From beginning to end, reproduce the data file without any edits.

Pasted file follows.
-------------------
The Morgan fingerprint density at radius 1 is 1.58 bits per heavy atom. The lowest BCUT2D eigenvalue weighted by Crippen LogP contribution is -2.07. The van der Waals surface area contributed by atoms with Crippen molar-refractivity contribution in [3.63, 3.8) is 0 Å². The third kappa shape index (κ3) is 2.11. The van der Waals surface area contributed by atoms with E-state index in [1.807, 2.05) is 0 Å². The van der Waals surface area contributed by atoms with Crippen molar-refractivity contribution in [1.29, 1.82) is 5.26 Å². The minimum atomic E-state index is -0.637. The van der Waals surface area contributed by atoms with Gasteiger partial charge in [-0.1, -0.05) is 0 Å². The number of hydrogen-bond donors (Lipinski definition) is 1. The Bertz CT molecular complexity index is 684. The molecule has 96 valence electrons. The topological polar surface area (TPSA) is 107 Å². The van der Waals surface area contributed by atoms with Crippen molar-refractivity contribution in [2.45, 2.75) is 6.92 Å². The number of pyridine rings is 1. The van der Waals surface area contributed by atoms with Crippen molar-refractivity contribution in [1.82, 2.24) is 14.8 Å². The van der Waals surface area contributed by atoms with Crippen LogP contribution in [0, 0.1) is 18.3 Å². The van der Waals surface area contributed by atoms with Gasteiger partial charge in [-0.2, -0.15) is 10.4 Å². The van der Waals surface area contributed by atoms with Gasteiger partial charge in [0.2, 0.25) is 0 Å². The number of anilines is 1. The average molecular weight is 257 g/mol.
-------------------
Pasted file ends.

The Morgan fingerprint density at radius 1 is 1.58 bits per heavy atom. The lowest BCUT2D eigenvalue weighted by Crippen LogP contribution is -2.07. The van der Waals surface area contributed by atoms with Crippen molar-refractivity contribution in [3.63, 3.8) is 0 Å². The third kappa shape index (κ3) is 2.11. The van der Waals surface area contributed by atoms with E-state index in [1.807, 2.05) is 0 Å². The van der Waals surface area contributed by atoms with Crippen molar-refractivity contribution in [1.29, 1.82) is 5.26 Å². The minimum atomic E-state index is -0.637. The van der Waals surface area contributed by atoms with Gasteiger partial charge in [-0.1, -0.05) is 0 Å². The number of hydrogen-bond donors (Lipinski definition) is 1. The Bertz CT molecular complexity index is 684. The molecule has 96 valence electrons. The topological polar surface area (TPSA) is 107 Å². The van der Waals surface area contributed by atoms with Crippen molar-refractivity contribution in [2.45, 2.75) is 6.92 Å². The number of pyridine rings is 1. The van der Waals surface area contributed by atoms with Crippen molar-refractivity contribution in [1.82, 2.24) is 14.8 Å². The van der Waals surface area contributed by atoms with Crippen LogP contribution in [0, 0.1) is 18.3 Å². The van der Waals surface area contributed by atoms with Gasteiger partial charge in [-0.2, -0.15) is 10.4 Å². The van der Waals surface area contributed by atoms with Gasteiger partial charge in [0.2, 0.25) is 0 Å². The number of anilines is 1. The average molecular weight is 257 g/mol.